Structures of the Familial in the Last of the Mohicans, Essay Example

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Essay

One of the underlying motifs of James Fenimore Cooper’s novel The Last of the Mohicans addresses the social narrative of familial structures. Arguably, Cooper’s main approach to such a thematic attempts to show that there is an underlying continuity to families, irrespective of cultural difference. Namely, the family is a structure that provides a stable social arrangement, and this is not dependent on various racial, ethnic or cultural differences, such as in the case of the novel, where the interaction between Native Americans, as embodied in the Mohican tribe, and European settlers provides a crucial source of tension for the narrative. In other words, Cooper tries to show that all families are constituted by bonds of love that exist between generations, regardless of the particular cultural paradigm to which a given family belongs. This is particularly the case when one contrasts two families from such different backgrounds: the relationship between the Mohican father and son of Chingachgook and Uncas, and the relationship between Munro and his daughters. These relationships demonstrate a common bond based on the unique love of the familial structure, such that a cross-cultural dialogue can be formed in the novel based on this same structure. At the same time, however a crucial difference is demonstrated in how Munro and Chingachgook conceive their particular relations. In the case of the former, the relationship is above all constituted by an anxiety, insofar as Munro is constantly concerned with his daughters, and almost driven to the point of breakdown. In the case of the latter, the relationship is instead constituted by the need for traditional stability, as the father-son kinship takes the form of a need to maintain the bonds of Mohican heritage. Nevertheless, both of these relationships, despite their minimal difference, show the close bonds of the familial unit outside of any culturally relative frameworks.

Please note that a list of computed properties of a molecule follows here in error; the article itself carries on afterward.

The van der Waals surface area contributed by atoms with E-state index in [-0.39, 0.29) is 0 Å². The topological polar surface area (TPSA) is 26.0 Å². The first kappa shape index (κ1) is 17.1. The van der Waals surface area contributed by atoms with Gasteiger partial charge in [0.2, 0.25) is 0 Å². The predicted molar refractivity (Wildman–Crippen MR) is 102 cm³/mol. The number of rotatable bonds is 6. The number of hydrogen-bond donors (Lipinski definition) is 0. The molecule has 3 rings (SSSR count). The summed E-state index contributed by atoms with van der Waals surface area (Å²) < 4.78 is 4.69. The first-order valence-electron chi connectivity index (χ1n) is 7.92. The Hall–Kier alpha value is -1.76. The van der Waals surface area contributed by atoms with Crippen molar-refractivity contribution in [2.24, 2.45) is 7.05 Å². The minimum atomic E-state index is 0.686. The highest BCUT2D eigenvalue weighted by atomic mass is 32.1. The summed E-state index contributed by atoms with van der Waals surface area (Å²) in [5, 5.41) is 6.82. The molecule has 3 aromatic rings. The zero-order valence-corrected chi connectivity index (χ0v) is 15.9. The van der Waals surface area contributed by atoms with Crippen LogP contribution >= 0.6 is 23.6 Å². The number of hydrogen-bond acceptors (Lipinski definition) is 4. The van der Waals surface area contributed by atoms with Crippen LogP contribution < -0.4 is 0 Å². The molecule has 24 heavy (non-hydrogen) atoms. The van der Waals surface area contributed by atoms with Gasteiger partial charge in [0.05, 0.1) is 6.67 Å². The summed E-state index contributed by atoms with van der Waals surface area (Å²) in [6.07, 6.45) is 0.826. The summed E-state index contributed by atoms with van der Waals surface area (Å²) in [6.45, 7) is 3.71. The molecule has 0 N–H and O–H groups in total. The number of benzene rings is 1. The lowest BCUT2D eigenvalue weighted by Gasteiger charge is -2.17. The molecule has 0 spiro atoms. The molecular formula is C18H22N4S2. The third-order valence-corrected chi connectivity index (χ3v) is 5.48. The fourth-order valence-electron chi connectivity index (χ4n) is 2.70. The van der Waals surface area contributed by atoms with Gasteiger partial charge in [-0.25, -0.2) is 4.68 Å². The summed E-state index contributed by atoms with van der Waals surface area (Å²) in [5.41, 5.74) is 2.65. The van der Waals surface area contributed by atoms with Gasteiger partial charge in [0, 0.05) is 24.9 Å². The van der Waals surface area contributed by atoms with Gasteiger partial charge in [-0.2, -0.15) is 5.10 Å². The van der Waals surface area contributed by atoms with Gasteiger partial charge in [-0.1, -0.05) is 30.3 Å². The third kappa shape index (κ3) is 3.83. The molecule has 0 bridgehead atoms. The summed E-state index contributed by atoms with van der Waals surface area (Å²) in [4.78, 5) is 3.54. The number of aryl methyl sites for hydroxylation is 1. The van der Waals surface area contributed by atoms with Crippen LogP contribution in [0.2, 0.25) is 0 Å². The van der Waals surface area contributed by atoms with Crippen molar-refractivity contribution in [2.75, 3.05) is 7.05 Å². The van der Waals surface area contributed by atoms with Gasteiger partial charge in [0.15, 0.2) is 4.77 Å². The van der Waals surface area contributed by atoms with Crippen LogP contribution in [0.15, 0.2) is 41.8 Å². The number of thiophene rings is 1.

In the case of Chingachgook and Uncas, such a familial relationship is closely tied to notions of patriarchy and the transference of power between father and son in a tribal framework. Chingachgook forms a symbolic model for Uncas, as they represent the few remaining members of the Mohican tribe. The father figure of Chingachgook transmits a certain heritage and connection to the past to Uncas, a structure which provides the latter a distinct world-view: Uncas is able to view the world from a perspective given by his father, such that here the familial structure serves as an important part of how one views the world itself. The sudden disappearance of Chingachgook becomes a traumatizing event to Uncas, as he immediately finds himself without the stability that the patriarchal figure provided to his existence. The familial bond, in Cooper’s vision, becomes one that creates entire viewpoints upon reality, and through the love of the family unit it becomes clear that distinct worlds are created through the unique relationships provided by this same unit.

When comparing the relationships of the Munro family to that of the Chingachgook and Uncas, some immediate connections become apparent. Much like Chingachgook is concerned with Uncas’ future, and on a larger scale, the future of the Mohican tribe, Colonel Munro’s life is heavily influenced by his concerns for his daughters amidst the wilderness of the frontier. A recurring motif throughout the novel is precisely his anxiety about his daughter’s future: this anxiety informs many of his decisions concerning their well-being. Hence, upon the capture of his daughters, Munro takes action, as he attempts to call for reinforcements to rescue his family. Here Munro’s actions are deliberately shaped by the bonds of the familial structure. At the same time, the stress of such events begin to take their toll on Munro himself, as he gradually descends into madness during the ordeal to rescue his family. Munro’s worldview is radically determined by the relationships to his daughters, such that they come to symbolize his own life.

Certainly, there are clear differences in these two accounts. Chingachgook and Uncas’ relationship takes the form of a certain stability, as their unity as Mohican father and son creates an identity that defines their interactions to the world. Munro’s relationship to his daughters, in contrast, is one heavily characterized by anxiety, and the fear of what will happen to his family. Cooper thus demonstrates in his narrative how family bonds can take radically different forms. The patriarchal relations to children, although sharing a common element of love, can nevertheless assume distinct ways of conceiving the relationship to children. Cooper thus demonstrates the depth that these relationships take, by contrasting the anxiety of Munro with the traditional stability of Chingachgook.

In both senses, however, the fathers in both these familial structures view their lives as integrally tied to their children, such that this relationship itself forms a way to look at the world. By showing this continuity between the two family units, Cooper precisely demonstrates the universality of familial love and structure and how it shapes the worlds of those who belong to a particular family, irrespective of various cultural, racial and ethnic differences. Anxiety and traditional stability, while serving as specific existential moods that define Munro and Chingachgook, are nevertheless epiphenomena in Cooper’s text, epiphenomena of this deeper love that engenders a world-view.

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